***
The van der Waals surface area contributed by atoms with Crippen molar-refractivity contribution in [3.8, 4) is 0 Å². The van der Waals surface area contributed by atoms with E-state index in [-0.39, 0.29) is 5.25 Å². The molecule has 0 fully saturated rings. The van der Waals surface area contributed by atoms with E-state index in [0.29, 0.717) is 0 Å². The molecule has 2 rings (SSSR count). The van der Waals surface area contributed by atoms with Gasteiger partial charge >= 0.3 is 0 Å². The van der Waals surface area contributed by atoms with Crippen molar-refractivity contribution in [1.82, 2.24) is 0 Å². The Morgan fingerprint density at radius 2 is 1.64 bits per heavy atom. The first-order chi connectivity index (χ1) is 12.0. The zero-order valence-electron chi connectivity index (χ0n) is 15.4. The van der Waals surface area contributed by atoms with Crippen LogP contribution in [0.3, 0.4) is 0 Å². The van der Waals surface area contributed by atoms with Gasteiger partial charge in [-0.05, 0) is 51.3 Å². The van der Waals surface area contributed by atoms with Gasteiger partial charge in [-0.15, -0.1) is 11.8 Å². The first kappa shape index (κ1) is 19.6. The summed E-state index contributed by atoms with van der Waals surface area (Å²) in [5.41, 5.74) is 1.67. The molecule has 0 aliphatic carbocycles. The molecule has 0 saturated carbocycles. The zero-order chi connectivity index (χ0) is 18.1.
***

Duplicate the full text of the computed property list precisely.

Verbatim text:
The van der Waals surface area contributed by atoms with Crippen molar-refractivity contribution in [3.8, 4) is 0 Å². The van der Waals surface area contributed by atoms with E-state index in [-0.39, 0.29) is 5.25 Å². The molecule has 0 fully saturated rings. The van der Waals surface area contributed by atoms with E-state index in [0.29, 0.717) is 0 Å². The molecule has 2 rings (SSSR count). The van der Waals surface area contributed by atoms with Gasteiger partial charge >= 0.3 is 0 Å². The van der Waals surface area contributed by atoms with Crippen molar-refractivity contribution in [1.82, 2.24) is 0 Å². The Morgan fingerprint density at radius 2 is 1.64 bits per heavy atom. The first-order chi connectivity index (χ1) is 12.0. The zero-order valence-electron chi connectivity index (χ0n) is 15.4. The van der Waals surface area contributed by atoms with Crippen LogP contribution in [0.3, 0.4) is 0 Å². The van der Waals surface area contributed by atoms with Gasteiger partial charge in [-0.05, 0) is 51.3 Å². The van der Waals surface area contributed by atoms with Gasteiger partial charge in [-0.15, -0.1) is 11.8 Å². The first kappa shape index (κ1) is 19.6. The summed E-state index contributed by atoms with van der Waals surface area (Å²) in [5.41, 5.74) is 1.67. The molecule has 0 aliphatic carbocycles. The molecule has 0 saturated carbocycles. The zero-order chi connectivity index (χ0) is 18.1.